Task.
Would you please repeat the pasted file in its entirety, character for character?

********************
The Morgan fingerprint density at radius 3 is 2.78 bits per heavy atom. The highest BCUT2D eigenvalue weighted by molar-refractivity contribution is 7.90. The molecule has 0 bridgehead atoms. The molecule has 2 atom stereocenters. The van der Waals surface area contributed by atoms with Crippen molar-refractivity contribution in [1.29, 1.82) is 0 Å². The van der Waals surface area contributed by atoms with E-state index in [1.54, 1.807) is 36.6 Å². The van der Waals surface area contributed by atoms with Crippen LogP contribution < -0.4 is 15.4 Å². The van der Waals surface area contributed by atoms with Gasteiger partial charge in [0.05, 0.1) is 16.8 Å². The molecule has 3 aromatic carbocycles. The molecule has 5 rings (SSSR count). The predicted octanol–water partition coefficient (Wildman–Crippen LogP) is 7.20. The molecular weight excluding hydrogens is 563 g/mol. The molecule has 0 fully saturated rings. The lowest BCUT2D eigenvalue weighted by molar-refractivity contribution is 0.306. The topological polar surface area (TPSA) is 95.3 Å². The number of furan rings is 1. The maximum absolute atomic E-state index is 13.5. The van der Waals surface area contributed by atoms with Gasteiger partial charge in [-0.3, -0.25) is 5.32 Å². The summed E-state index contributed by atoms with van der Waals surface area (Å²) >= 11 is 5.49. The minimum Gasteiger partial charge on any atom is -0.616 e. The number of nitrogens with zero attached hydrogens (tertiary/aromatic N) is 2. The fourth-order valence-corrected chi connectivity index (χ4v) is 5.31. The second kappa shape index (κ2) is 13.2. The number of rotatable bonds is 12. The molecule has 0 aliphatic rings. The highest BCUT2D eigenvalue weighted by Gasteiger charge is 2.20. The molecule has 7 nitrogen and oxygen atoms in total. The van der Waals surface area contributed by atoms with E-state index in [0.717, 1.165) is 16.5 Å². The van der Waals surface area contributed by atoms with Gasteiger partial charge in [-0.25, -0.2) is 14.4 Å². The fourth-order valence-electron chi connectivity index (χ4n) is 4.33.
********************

The Morgan fingerprint density at radius 3 is 2.78 bits per heavy atom. The highest BCUT2D eigenvalue weighted by molar-refractivity contribution is 7.90. The molecule has 0 bridgehead atoms. The molecule has 2 atom stereocenters. The van der Waals surface area contributed by atoms with Crippen molar-refractivity contribution in [1.29, 1.82) is 0 Å². The van der Waals surface area contributed by atoms with E-state index in [1.54, 1.807) is 36.6 Å². The van der Waals surface area contributed by atoms with Crippen LogP contribution < -0.4 is 15.4 Å². The van der Waals surface area contributed by atoms with Gasteiger partial charge in [0.05, 0.1) is 16.8 Å². The molecule has 3 aromatic carbocycles. The molecule has 5 rings (SSSR count). The predicted octanol–water partition coefficient (Wildman–Crippen LogP) is 7.20. The molecular weight excluding hydrogens is 563 g/mol. The molecule has 0 fully saturated rings. The lowest BCUT2D eigenvalue weighted by molar-refractivity contribution is 0.306. The topological polar surface area (TPSA) is 95.3 Å². The number of furan rings is 1. The maximum absolute atomic E-state index is 13.5. The van der Waals surface area contributed by atoms with Gasteiger partial charge in [-0.3, -0.25) is 5.32 Å². The summed E-state index contributed by atoms with van der Waals surface area (Å²) >= 11 is 5.49. The minimum Gasteiger partial charge on any atom is -0.616 e. The number of nitrogens with zero attached hydrogens (tertiary/aromatic N) is 2. The fourth-order valence-corrected chi connectivity index (χ4v) is 5.31. The second kappa shape index (κ2) is 13.2. The number of rotatable bonds is 12. The molecule has 0 aliphatic rings. The highest BCUT2D eigenvalue weighted by Gasteiger charge is 2.20. The molecule has 7 nitrogen and oxygen atoms in total. The van der Waals surface area contributed by atoms with E-state index in [0.717, 1.165) is 16.5 Å². The van der Waals surface area contributed by atoms with Gasteiger partial charge in [-0.25, -0.2) is 14.4 Å². The fourth-order valence-electron chi connectivity index (χ4n) is 4.33.